Reincarnation best describes the concept where the soul or spirit, after the death of the body, is believed to return to live in a new human body, or, in some traditions, either as a human being, animal or plant.
This doctrine is a central tenet within the majority of Indian religious traditions, such as Hinduism,Jainism, and Sikhism; the Buddhist concept of rebirth is also often referred to as reincarnation.
The idea was also fundamental to some Greek philosophersas well as other religions, such as Druidism, and later on, Spiritism, Theosophy, and Eckankar. It is also found in many tribal societies around the world, in places such as Siberia, West Africa, North America, and Australia.
Although the majority of sects within Judaism, Christianity and Islam do not believe that individuals reincarnate, particular groups within these religions do refer to reincarnation; these groups include the mainstream historical and contemporary followers of Kabbalah, the Cathars, the Alawi, the Druze and the Rosicrucians.
The historical relations between these sects and the beliefs about reincarnation that were characteristic of the Neoplatonism, Orphism,Hermeticism, Manicheanism and Gnosticism of the Roman era, as well as the Indian religions, is unclear.
In recent decades, many Europeans and North Americans have developed an interest in reincarnation.Feature films, such as Kundun, What Dreams May Come and Birth, contemporary books by authors such as Carol Bowman and Vicki Mackenzie, as well as popular songs, regularly mention reincarnation. Some university researchers, such as Ian Stevenson and Jim B. Tucker, have explored the issue of reincarnation and published reports of children's memories of earlier lives in peer-reviewed journals and in books such as Twenty Cases Suggestive of Reincarnation and Life Before Life. Skeptics are critical of this work and many have stated like Carl Sagan that more reincarnation research is needed.
The origins of the notion of reincarnation are obscure. They apparently date to the Iron Age (around 1200 BCE). Discussion of the subject appears in the philosophical traditions of India and Greece from about the 6th century BCE. Also during the Iron Age, the Greek Pre-Socratics discussed reincarnation, and the Celtic Druids are also reported to have taught a doctrine of reincarnation.
The ideas associated with reincarnation may have arisen independently in different regions, or they might have spread as a result of cultural contact. Proponents of cultural transmission have looked for links between Iron Age Celtic, Greek and Vedic philosophy and religion,some[who?] even suggesting that belief in reincarnation was present in Proto-Indo-European religion.[dubious – discuss] In ancient European, Iranian and Indian agricultural cultures, the life cycles of birth, death, and rebirth were recoginized as a replica of natural agricultural cycles.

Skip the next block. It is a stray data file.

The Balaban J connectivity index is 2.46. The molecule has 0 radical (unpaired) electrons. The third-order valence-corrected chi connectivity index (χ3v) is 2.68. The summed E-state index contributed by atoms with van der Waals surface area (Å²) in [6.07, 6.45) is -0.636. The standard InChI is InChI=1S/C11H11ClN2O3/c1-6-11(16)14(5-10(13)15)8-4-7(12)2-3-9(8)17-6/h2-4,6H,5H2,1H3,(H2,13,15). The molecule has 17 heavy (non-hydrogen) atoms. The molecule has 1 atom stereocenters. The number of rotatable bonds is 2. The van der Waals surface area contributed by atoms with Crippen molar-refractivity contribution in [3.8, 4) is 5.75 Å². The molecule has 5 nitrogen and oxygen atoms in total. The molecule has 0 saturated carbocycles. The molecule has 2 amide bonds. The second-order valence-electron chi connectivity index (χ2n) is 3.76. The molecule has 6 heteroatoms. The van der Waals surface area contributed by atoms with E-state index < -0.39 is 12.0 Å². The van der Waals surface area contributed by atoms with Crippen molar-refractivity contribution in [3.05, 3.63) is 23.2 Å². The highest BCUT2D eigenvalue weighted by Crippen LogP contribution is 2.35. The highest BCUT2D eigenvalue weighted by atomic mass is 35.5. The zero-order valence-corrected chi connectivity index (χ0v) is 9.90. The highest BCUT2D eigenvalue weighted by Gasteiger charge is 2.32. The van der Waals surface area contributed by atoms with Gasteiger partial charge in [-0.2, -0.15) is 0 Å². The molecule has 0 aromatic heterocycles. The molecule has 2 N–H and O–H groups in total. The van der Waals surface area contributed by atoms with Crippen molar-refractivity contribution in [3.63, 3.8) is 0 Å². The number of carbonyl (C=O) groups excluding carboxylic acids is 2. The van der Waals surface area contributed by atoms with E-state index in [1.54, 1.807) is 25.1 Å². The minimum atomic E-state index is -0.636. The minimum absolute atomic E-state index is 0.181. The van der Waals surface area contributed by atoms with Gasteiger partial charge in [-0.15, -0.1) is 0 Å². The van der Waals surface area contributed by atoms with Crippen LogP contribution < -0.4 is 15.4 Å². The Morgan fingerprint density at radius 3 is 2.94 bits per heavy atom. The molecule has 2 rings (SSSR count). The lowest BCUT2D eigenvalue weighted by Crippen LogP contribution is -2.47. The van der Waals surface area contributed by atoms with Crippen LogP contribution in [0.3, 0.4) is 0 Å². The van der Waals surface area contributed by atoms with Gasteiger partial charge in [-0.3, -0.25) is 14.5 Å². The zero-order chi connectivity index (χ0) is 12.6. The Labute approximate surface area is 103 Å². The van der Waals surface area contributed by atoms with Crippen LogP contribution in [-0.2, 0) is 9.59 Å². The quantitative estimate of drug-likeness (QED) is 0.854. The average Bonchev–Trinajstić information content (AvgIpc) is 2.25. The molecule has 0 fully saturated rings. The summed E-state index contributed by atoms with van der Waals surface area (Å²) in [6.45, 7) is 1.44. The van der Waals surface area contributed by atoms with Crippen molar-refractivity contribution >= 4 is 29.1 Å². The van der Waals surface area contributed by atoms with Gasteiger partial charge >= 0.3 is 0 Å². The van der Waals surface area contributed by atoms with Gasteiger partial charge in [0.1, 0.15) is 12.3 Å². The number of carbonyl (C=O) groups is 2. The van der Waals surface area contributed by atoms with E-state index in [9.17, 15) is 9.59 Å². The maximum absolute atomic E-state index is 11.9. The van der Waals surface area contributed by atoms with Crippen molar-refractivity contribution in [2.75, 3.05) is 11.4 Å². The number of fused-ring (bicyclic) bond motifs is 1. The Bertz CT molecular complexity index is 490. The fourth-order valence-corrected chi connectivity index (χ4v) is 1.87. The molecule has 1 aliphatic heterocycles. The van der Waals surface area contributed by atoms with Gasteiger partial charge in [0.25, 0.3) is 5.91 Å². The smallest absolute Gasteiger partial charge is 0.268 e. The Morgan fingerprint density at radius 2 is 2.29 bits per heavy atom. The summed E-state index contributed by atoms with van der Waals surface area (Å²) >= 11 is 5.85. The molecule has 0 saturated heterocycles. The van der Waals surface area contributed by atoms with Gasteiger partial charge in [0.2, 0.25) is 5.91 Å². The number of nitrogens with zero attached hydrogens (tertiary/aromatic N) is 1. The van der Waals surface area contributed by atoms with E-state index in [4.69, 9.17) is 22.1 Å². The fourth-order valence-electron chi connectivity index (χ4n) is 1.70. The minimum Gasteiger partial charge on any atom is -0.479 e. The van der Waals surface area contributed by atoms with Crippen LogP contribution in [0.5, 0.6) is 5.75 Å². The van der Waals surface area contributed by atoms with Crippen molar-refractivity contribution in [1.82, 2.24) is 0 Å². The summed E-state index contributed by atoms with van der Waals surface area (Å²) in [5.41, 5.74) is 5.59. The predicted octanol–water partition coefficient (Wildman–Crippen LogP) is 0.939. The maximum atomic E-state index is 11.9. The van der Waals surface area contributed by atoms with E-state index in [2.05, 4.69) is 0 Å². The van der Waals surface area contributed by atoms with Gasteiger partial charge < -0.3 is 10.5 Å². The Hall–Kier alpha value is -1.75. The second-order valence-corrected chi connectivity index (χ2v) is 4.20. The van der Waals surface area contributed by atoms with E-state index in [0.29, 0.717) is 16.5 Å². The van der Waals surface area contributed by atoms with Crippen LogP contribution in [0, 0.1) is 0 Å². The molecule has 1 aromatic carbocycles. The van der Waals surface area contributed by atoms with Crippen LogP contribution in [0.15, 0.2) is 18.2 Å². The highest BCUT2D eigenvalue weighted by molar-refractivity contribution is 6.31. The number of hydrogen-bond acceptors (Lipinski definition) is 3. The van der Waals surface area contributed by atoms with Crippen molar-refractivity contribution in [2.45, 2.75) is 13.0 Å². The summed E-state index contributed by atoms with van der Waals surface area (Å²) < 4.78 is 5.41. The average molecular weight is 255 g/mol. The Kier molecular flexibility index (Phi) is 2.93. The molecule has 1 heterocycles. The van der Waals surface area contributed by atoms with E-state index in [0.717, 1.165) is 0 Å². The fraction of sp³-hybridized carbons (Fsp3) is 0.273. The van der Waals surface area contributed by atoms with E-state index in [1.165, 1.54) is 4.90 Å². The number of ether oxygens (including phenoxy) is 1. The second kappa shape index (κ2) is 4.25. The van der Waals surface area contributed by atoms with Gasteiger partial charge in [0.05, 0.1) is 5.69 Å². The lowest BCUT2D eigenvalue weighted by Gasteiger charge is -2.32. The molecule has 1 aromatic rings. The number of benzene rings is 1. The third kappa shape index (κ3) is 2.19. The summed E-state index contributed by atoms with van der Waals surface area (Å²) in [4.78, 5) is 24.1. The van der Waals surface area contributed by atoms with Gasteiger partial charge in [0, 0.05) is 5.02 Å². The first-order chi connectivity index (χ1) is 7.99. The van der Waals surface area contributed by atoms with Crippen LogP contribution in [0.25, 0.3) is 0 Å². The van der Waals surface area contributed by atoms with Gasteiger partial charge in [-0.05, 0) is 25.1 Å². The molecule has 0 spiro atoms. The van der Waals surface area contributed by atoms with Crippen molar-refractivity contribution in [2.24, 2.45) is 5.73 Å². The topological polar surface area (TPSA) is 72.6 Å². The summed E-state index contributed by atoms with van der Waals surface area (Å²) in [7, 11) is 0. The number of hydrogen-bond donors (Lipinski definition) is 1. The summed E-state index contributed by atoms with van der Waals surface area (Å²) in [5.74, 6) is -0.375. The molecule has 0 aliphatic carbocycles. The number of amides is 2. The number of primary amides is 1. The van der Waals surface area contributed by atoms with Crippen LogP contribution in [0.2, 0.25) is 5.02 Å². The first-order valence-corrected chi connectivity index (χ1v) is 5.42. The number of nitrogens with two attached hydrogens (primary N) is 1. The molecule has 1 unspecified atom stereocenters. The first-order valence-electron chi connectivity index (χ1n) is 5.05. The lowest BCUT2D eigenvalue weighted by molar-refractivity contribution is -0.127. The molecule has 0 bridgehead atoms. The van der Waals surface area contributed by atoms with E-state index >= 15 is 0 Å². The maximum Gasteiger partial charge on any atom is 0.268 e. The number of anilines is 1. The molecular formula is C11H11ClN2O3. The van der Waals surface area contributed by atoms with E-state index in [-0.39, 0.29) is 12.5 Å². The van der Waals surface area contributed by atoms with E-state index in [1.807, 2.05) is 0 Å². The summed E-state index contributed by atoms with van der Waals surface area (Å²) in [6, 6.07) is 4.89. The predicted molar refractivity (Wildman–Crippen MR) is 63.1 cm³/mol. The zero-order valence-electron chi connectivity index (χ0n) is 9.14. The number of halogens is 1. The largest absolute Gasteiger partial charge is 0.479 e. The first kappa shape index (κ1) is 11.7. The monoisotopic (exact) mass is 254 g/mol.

Early Jainism, Hinduism and Buddhism
Patrick Olivelle asserts that the origin of the concept of the cycle of birth and death, the concept of samsara, and the concept of liberation in the Indian tradition, were in part the creation of the non-Vedic Shramana tradition. Another possibility are the prehistoric Dravidian traditions of South India. Some scholars suggest that the idea is original to the Buddha.
In Jainism, the soul and matter are considered eternal, uncreated and perpetual. There is a constant interplay between the two, resulting in bewildering cosmic manifestations in material, psychic and emotional spheres around us. This led to the theories of transmigration and rebirth. Changes but not total annihilation of spirit and matter is the basic postulate of Jain philosophy. The life as we know now, after death therefore moves on to another form of life based on the merits and demerits it accumulated in its current life. The path to becoming a supreme soul is to practice non-violence and be truthful.
In Hinduism, the holy book Rigveda, the oldest extant Indo-Aryan text, numerous references are made to rebirths, although it portrays reincarnation as "redeaths" (punarmrtyu). One verse reads "Each death repeats the death of the primordial man (purusa), which was also the first sacrifice" (RV 10:90).Another excerpt from the Rig Veda states (Book 10 Part 02, Hymn XVI):
"Burn him not up, nor quite consume him, Agni: let not his body or his skin be scattered. O Jatavedas, when thou hast matured him, then send him on his way unto the Fathers... let thy fierce flame, thy glowing splendour, burn him With thine auspicious forms, o Jatavedas, bear this man to the region of the pious... Again, O Agni, to the Fathers send him who, offered in thee, goes with our oblations. Wearing new life let him increase his offspring: let him rejoin a body, Jatavedas."
Indian discussion of reincarnation enters the historical record from about the 6th century BCE, with the development of the Advaita Vedanta tradition in the early Upanishads (around the middle of the first millennium BCE), Gautama Buddha (623-543 BCE) as well as Mahavira, the 24th Tirthankara of Jainism.
The systematic attempt to attain first-hand knowledge of past lives has been developed in various ways in different places. The early Buddhist texts discuss techniques for recalling previous births, predicated on the development of high levels of meditative concentration.
The later Yoga Sutras of Patanjali, which incorporated elements of Buddhist thought, give similar instructions on how to attain the ability.The Buddha reportedly warned that this experience can be misleading and should be interpreted with care.
Tibetan Buddhism has developed a unique 'science' of death and rebirth, a good deal of which is set down in what is popularly known as The Tibetan Book of the Dead.